By Managing Director and Energy Portfolio Manager James Mick
Happy April Fool’s Day everyone. We here at Tortoise have a long history of elaborate celebrations, to the point that our CEO actually strongly prefers we no longer pull any pranks! And so I will not regale you with stories that might be picked up somewhere potentially scaring investors. Rather, we’ll delve into the sports world, where we are down to four. I would be highly impressed if anyone you know picked this final four for college basketball. Not entirely improbable, but we do have two teams that are making their maiden voyage to the big event, including the Tigers. No, not you Mizzou, but rather Auburn. In more discouraging news from the weekend, the Royals bid to go 162 and 0 is now over with a weekend loss to the White Sox. Hope typically springs eternal, but I’m not sure Royals fans feel that way this year. As such, we’ll take what may end up a rare series win. As we move into the second quarter of 2019 and say goodbye to 1Q, I for one am ready for some warmer and hopefully drier weather here in the heartland.
We’ll start things off with market performance for the week that was:
- On the commodity front, crude oil continued its trend, higher by 2%, while
- Natural gas went the opposite direction, with spot prices down just over 2%
- Shifting to equities, the broader S&P Energy Select Sector Index® rose almost 1%
- Exploration and production companies, as measured by the Tortoise North American Oil & Gas Producers IndexSM were strong, up 1.9%
- And finally MLPs were generally flat, as the Tortoise MLP Index® declined by 13 bps
- It was a pretty quiet week on the news front, so I wanted to highlight just a few noteworthy items before recapping a major energy conference and touching on the first quarter’s performance for energy.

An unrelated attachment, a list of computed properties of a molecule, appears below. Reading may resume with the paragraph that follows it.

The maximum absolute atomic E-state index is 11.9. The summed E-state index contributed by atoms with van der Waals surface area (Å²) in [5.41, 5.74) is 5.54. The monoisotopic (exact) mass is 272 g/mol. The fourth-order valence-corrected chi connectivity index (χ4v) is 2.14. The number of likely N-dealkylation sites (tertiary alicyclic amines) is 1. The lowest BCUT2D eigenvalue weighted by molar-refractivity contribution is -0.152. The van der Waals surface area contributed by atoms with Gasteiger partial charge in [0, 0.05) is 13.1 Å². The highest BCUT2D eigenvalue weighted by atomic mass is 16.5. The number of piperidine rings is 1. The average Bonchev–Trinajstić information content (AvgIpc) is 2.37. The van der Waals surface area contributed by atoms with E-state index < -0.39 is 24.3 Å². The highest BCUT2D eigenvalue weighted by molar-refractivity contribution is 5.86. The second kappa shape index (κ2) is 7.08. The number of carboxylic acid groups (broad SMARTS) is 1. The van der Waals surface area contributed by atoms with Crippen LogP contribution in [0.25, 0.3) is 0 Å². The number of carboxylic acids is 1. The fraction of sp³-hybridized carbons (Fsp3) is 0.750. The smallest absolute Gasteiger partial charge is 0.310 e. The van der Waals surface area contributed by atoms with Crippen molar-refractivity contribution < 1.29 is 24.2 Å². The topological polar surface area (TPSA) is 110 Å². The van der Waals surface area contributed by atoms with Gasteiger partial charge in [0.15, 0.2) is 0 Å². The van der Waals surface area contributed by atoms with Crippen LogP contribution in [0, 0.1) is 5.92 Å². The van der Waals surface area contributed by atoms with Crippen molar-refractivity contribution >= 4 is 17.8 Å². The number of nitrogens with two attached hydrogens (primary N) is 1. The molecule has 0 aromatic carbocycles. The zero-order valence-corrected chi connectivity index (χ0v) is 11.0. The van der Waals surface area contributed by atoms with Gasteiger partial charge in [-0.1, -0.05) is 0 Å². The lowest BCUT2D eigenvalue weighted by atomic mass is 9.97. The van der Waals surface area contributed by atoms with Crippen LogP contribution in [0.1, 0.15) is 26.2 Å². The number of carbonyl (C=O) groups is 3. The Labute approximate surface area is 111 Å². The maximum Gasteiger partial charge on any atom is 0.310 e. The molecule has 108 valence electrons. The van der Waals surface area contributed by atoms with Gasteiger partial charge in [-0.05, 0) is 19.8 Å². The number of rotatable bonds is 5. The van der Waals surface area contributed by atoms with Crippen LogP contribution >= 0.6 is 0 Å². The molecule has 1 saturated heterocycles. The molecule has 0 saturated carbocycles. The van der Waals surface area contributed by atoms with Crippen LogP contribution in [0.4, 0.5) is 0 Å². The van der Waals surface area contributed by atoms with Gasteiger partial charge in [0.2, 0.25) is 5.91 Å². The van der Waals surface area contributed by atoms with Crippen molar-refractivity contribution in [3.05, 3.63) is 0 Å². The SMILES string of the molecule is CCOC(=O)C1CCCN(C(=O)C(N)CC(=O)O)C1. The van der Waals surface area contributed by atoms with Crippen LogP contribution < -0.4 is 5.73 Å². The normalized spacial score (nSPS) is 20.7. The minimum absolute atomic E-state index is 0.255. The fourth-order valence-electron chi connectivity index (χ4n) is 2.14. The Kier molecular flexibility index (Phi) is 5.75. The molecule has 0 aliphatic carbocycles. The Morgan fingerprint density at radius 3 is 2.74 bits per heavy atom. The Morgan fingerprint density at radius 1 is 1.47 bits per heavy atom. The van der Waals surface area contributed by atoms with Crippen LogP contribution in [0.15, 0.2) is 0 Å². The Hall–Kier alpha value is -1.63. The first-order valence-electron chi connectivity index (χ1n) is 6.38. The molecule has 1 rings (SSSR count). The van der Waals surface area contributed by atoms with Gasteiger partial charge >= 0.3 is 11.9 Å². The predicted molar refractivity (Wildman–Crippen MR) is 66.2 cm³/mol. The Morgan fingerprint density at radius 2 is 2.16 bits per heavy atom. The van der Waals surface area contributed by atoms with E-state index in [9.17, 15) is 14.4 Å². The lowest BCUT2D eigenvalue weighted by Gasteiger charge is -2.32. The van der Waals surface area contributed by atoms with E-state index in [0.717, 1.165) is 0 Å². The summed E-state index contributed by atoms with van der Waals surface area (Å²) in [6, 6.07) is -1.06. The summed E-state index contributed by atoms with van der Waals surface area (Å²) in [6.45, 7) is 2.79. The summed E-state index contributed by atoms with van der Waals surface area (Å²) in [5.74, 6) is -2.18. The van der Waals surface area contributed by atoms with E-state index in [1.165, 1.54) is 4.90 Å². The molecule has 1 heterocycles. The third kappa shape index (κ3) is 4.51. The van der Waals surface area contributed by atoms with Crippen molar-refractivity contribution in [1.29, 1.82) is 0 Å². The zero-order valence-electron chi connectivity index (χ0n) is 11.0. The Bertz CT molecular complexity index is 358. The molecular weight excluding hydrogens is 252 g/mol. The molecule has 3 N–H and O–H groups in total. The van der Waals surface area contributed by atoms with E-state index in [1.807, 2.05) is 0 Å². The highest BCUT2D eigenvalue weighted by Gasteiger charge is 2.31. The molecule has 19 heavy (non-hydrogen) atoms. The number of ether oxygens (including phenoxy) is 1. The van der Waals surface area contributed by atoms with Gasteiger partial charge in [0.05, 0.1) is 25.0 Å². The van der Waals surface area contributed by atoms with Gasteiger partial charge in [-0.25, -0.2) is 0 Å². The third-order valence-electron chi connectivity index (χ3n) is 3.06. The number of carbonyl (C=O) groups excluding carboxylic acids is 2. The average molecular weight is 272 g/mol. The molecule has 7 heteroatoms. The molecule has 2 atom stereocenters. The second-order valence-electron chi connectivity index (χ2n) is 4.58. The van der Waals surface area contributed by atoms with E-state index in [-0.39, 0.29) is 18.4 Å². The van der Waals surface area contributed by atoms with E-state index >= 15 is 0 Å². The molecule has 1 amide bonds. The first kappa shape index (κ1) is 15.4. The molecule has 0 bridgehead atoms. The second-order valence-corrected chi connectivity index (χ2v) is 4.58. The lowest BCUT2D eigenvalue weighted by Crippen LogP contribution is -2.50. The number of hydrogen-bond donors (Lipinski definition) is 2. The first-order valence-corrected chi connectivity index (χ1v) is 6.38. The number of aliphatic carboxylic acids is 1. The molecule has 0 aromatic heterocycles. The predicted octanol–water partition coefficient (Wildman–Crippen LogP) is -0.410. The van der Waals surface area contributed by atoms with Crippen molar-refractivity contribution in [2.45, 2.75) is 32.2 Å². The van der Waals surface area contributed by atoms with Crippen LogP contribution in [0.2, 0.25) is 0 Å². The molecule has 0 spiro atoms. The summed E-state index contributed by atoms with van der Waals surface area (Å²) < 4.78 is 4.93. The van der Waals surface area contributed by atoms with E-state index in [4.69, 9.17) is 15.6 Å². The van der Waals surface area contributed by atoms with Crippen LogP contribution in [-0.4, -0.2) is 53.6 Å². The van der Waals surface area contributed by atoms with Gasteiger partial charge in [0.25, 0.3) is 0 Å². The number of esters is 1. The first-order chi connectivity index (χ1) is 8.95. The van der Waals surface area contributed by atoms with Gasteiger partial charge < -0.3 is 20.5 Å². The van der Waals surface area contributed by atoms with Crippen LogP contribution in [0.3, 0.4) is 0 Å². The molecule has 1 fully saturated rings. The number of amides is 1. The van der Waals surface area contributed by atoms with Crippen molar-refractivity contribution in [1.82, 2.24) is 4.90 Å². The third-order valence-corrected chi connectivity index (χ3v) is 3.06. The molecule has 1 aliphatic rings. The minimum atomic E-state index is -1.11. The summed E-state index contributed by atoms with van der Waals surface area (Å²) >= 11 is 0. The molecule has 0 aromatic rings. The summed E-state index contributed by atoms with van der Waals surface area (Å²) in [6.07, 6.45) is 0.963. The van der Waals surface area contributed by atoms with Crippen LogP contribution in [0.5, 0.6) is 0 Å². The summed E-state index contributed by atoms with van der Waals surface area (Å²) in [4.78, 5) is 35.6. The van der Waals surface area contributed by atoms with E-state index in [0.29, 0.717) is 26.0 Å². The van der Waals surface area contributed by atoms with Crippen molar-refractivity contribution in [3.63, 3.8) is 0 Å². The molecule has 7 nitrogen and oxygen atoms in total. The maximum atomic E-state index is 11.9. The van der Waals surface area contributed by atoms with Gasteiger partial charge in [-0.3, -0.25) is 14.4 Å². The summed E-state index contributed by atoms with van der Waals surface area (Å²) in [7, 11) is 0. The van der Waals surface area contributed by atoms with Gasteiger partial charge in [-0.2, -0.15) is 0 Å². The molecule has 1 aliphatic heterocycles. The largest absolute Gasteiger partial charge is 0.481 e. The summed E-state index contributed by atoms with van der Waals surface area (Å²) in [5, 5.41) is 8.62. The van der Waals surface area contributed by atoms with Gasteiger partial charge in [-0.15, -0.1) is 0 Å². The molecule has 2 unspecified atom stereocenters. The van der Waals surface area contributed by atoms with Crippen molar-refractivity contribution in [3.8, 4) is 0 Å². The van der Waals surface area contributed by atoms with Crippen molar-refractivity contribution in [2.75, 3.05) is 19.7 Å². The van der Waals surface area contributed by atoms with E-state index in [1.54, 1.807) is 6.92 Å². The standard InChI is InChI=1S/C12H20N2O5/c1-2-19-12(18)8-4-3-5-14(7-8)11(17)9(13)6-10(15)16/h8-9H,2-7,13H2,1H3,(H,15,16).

- Natural gas priced at the Waha hub in West Texas went negative this past week. Likely due to some temporary issues on Kinder Morgan’s (NYSE:KMI) El Paso pipeline, yet the bigger issue is the persistent bottleneck due to lack of takeaway capacity out of the Permian. This will alleviate eventually, but probably not until the fourth quarter when new capacity comes online
- Magellan Midstream Partners said in a press release it was no longer pursuing the Permian Gulf Coast, or PGC pipeline and as a result, reduced capex projections for 2019 and 2020. It’s been rumored that this pipeline, with partners Energy Transfer (NYSE:ET), MPLX and Delek (OTCPK:DLKGF) would be scrapped and the partners may join the Wink to Webster pipeline project commissioned by Exxon (NYSE:XOM), Plains (NYSE:PAA) and Lotus Midstream
o We would view this very favorably as it reduces the probability of an overbuild situation
o While the pipeline is not dead, we would assume it will not proceed and just the broader trend of the continued use of midstream JVs is encouraging as companies are doing a better job of allocating capital
- Finally, Energy Transfer and Phillips 66 Partners (NYSE:PSXP) announced the second phase of the Bayou Bridge pipeline as completed and ready for service
We had several members of the team attend the Howard Weil energy conference in New Orleans last week. From the notes they took, it appears they actually even went to meetings! Just kidding, they took copious notes with the main themes centered on:
- One, upstream companies continue to reiterate they will not raise capex if crude prices increase
- Two, crude quality out of the Permian is a mounting concern, given most of the incremental production is a very light, sweet crude
o This will result in a greater need for segregation of barrels
- And three, on the LNG macro front, China is the big wildcard, with current trade issues throwing a wrench into longer term contracting